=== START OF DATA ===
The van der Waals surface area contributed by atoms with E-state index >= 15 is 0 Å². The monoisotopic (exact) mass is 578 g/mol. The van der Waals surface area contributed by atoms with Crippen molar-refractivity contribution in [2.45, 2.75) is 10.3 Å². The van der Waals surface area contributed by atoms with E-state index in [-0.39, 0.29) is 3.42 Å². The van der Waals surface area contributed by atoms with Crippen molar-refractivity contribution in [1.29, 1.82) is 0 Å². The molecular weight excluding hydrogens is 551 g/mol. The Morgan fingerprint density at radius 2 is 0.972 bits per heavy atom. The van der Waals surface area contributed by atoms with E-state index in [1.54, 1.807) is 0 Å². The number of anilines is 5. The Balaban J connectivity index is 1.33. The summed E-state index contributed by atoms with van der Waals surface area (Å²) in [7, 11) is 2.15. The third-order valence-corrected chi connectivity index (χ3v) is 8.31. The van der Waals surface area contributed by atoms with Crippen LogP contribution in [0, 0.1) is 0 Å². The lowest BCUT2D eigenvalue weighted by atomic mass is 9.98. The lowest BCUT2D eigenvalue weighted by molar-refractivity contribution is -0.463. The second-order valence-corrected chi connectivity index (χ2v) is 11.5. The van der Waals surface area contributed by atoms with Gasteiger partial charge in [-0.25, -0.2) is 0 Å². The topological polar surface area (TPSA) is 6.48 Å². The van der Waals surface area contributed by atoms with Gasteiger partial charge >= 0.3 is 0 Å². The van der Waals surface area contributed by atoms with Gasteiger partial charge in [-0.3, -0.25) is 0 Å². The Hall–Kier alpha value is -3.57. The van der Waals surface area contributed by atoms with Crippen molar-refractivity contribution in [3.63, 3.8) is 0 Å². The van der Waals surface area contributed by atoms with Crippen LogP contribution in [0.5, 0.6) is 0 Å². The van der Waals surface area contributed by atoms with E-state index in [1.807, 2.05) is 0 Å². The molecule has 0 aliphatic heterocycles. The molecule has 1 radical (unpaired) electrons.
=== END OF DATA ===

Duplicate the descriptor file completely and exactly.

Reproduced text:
The van der Waals surface area contributed by atoms with E-state index >= 15 is 0 Å². The monoisotopic (exact) mass is 578 g/mol. The van der Waals surface area contributed by atoms with Crippen molar-refractivity contribution in [2.45, 2.75) is 10.3 Å². The van der Waals surface area contributed by atoms with E-state index in [-0.39, 0.29) is 3.42 Å². The van der Waals surface area contributed by atoms with Crippen molar-refractivity contribution in [1.29, 1.82) is 0 Å². The molecular weight excluding hydrogens is 551 g/mol. The Morgan fingerprint density at radius 2 is 0.972 bits per heavy atom. The van der Waals surface area contributed by atoms with E-state index in [1.54, 1.807) is 0 Å². The number of anilines is 5. The Balaban J connectivity index is 1.33. The summed E-state index contributed by atoms with van der Waals surface area (Å²) in [7, 11) is 2.15. The third-order valence-corrected chi connectivity index (χ3v) is 8.31. The van der Waals surface area contributed by atoms with Crippen LogP contribution in [0, 0.1) is 0 Å². The lowest BCUT2D eigenvalue weighted by atomic mass is 9.98. The lowest BCUT2D eigenvalue weighted by molar-refractivity contribution is -0.463. The second-order valence-corrected chi connectivity index (χ2v) is 11.5. The van der Waals surface area contributed by atoms with Gasteiger partial charge in [-0.25, -0.2) is 0 Å². The topological polar surface area (TPSA) is 6.48 Å². The van der Waals surface area contributed by atoms with Gasteiger partial charge >= 0.3 is 0 Å². The van der Waals surface area contributed by atoms with Gasteiger partial charge in [-0.3, -0.25) is 0 Å². The Hall–Kier alpha value is -3.57. The van der Waals surface area contributed by atoms with Crippen molar-refractivity contribution in [3.63, 3.8) is 0 Å². The van der Waals surface area contributed by atoms with Crippen LogP contribution in [0.5, 0.6) is 0 Å². The van der Waals surface area contributed by atoms with E-state index in [1.807, 2.05) is 0 Å². The molecule has 0 aliphatic heterocycles. The molecule has 1 radical (unpaired) electrons.